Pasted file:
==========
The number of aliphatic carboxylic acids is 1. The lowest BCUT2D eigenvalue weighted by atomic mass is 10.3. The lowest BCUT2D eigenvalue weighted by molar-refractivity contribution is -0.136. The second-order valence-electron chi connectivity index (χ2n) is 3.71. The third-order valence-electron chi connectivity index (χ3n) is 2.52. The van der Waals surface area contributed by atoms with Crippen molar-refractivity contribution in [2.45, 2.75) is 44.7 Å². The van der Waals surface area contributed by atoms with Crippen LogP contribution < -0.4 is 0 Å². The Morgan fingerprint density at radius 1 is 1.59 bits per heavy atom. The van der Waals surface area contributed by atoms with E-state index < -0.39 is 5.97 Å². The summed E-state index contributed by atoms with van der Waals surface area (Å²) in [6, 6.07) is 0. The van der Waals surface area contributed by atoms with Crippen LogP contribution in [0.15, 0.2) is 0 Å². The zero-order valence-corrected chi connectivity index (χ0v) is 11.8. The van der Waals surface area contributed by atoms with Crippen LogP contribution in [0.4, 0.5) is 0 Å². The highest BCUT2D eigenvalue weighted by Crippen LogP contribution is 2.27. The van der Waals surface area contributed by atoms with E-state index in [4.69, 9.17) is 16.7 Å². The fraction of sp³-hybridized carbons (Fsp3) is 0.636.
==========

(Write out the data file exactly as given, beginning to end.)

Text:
The number of aliphatic carboxylic acids is 1. The lowest BCUT2D eigenvalue weighted by atomic mass is 10.3. The lowest BCUT2D eigenvalue weighted by molar-refractivity contribution is -0.136. The second-order valence-electron chi connectivity index (χ2n) is 3.71. The third-order valence-electron chi connectivity index (χ3n) is 2.52. The van der Waals surface area contributed by atoms with Crippen molar-refractivity contribution in [2.45, 2.75) is 44.7 Å². The van der Waals surface area contributed by atoms with Crippen LogP contribution < -0.4 is 0 Å². The Morgan fingerprint density at radius 1 is 1.59 bits per heavy atom. The van der Waals surface area contributed by atoms with E-state index < -0.39 is 5.97 Å². The summed E-state index contributed by atoms with van der Waals surface area (Å²) in [6, 6.07) is 0. The van der Waals surface area contributed by atoms with Crippen LogP contribution in [0.15, 0.2) is 0 Å². The zero-order valence-corrected chi connectivity index (χ0v) is 11.8. The van der Waals surface area contributed by atoms with Crippen LogP contribution in [0.4, 0.5) is 0 Å². The highest BCUT2D eigenvalue weighted by Crippen LogP contribution is 2.27. The van der Waals surface area contributed by atoms with E-state index in [4.69, 9.17) is 16.7 Å². The fraction of sp³-hybridized carbons (Fsp3) is 0.636.